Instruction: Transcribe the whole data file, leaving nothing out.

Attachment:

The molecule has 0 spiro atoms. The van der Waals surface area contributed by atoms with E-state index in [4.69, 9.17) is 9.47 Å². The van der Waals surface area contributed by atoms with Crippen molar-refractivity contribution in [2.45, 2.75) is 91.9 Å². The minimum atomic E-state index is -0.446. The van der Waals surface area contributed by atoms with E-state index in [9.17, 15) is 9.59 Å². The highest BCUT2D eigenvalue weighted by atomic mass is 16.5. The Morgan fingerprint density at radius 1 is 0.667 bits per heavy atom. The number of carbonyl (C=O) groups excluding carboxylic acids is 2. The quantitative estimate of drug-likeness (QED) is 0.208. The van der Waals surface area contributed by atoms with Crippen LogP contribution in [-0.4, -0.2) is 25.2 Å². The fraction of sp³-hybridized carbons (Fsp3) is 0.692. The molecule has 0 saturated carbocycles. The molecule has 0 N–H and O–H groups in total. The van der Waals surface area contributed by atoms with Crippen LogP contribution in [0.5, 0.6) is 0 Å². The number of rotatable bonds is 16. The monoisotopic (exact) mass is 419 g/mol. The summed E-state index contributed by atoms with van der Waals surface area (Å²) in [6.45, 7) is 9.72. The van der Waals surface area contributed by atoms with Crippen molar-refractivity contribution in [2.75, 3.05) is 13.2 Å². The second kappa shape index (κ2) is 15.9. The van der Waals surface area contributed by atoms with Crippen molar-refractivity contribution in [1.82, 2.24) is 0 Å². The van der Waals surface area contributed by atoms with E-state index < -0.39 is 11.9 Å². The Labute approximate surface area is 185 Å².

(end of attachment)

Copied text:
The molecule has 0 spiro atoms. The van der Waals surface area contributed by atoms with E-state index in [4.69, 9.17) is 9.47 Å². The van der Waals surface area contributed by atoms with Crippen molar-refractivity contribution in [2.45, 2.75) is 91.9 Å². The minimum atomic E-state index is -0.446. The van der Waals surface area contributed by atoms with E-state index in [9.17, 15) is 9.59 Å². The highest BCUT2D eigenvalue weighted by atomic mass is 16.5. The Morgan fingerprint density at radius 1 is 0.667 bits per heavy atom. The number of carbonyl (C=O) groups excluding carboxylic acids is 2. The quantitative estimate of drug-likeness (QED) is 0.208. The van der Waals surface area contributed by atoms with Crippen LogP contribution in [-0.4, -0.2) is 25.2 Å². The fraction of sp³-hybridized carbons (Fsp3) is 0.692. The molecule has 0 saturated carbocycles. The molecule has 0 N–H and O–H groups in total. The van der Waals surface area contributed by atoms with Crippen LogP contribution in [0.5, 0.6) is 0 Å². The number of rotatable bonds is 16. The monoisotopic (exact) mass is 419 g/mol. The summed E-state index contributed by atoms with van der Waals surface area (Å²) in [6.45, 7) is 9.72. The van der Waals surface area contributed by atoms with Crippen molar-refractivity contribution in [2.75, 3.05) is 13.2 Å². The second kappa shape index (κ2) is 15.9. The van der Waals surface area contributed by atoms with Crippen molar-refractivity contribution in [1.82, 2.24) is 0 Å². The van der Waals surface area contributed by atoms with E-state index < -0.39 is 11.9 Å². The Labute approximate surface area is 185 Å².